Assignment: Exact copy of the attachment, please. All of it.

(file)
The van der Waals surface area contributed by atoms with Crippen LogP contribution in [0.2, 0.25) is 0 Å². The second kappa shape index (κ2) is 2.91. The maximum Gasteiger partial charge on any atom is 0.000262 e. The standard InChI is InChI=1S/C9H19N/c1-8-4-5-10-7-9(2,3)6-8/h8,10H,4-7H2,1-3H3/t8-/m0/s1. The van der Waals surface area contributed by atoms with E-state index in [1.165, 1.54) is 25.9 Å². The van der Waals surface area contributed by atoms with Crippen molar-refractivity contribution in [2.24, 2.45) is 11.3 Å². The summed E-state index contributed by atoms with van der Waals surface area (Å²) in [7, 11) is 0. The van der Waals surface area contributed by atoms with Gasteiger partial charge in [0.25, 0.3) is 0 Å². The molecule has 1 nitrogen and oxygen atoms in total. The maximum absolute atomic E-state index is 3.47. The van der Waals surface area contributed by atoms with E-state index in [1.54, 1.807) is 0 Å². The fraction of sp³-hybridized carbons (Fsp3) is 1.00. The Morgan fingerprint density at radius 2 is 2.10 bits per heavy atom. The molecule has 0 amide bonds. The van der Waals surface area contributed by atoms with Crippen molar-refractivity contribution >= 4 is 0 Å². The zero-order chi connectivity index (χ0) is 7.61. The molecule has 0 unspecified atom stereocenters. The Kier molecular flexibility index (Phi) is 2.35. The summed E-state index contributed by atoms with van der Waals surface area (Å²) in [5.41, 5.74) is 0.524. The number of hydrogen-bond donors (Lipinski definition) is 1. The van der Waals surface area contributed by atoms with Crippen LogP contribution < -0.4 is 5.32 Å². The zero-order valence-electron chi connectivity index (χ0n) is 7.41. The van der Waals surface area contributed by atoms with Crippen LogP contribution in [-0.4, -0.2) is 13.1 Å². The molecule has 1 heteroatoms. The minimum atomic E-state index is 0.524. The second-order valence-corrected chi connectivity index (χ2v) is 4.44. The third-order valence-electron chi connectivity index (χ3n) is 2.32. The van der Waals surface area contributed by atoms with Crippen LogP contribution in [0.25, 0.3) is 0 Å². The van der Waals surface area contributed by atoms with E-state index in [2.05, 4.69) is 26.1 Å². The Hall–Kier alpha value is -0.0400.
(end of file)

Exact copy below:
The van der Waals surface area contributed by atoms with Crippen LogP contribution in [0.2, 0.25) is 0 Å². The second kappa shape index (κ2) is 2.91. The maximum Gasteiger partial charge on any atom is 0.000262 e. The standard InChI is InChI=1S/C9H19N/c1-8-4-5-10-7-9(2,3)6-8/h8,10H,4-7H2,1-3H3/t8-/m0/s1. The van der Waals surface area contributed by atoms with E-state index in [1.165, 1.54) is 25.9 Å². The van der Waals surface area contributed by atoms with Crippen molar-refractivity contribution in [2.24, 2.45) is 11.3 Å². The summed E-state index contributed by atoms with van der Waals surface area (Å²) in [7, 11) is 0. The van der Waals surface area contributed by atoms with Gasteiger partial charge in [0.25, 0.3) is 0 Å². The molecule has 1 nitrogen and oxygen atoms in total. The maximum absolute atomic E-state index is 3.47. The van der Waals surface area contributed by atoms with E-state index in [1.54, 1.807) is 0 Å². The fraction of sp³-hybridized carbons (Fsp3) is 1.00. The Morgan fingerprint density at radius 2 is 2.10 bits per heavy atom. The molecule has 0 amide bonds. The van der Waals surface area contributed by atoms with Crippen molar-refractivity contribution >= 4 is 0 Å². The zero-order chi connectivity index (χ0) is 7.61. The molecule has 0 unspecified atom stereocenters. The Kier molecular flexibility index (Phi) is 2.35. The summed E-state index contributed by atoms with van der Waals surface area (Å²) in [5.41, 5.74) is 0.524. The number of hydrogen-bond donors (Lipinski definition) is 1. The van der Waals surface area contributed by atoms with Crippen LogP contribution < -0.4 is 5.32 Å². The zero-order valence-electron chi connectivity index (χ0n) is 7.41. The van der Waals surface area contributed by atoms with Crippen LogP contribution in [-0.4, -0.2) is 13.1 Å². The molecule has 1 heteroatoms. The minimum atomic E-state index is 0.524. The second-order valence-corrected chi connectivity index (χ2v) is 4.44. The third-order valence-electron chi connectivity index (χ3n) is 2.32. The van der Waals surface area contributed by atoms with Crippen LogP contribution in [0.25, 0.3) is 0 Å². The van der Waals surface area contributed by atoms with E-state index in [2.05, 4.69) is 26.1 Å². The Hall–Kier alpha value is -0.0400.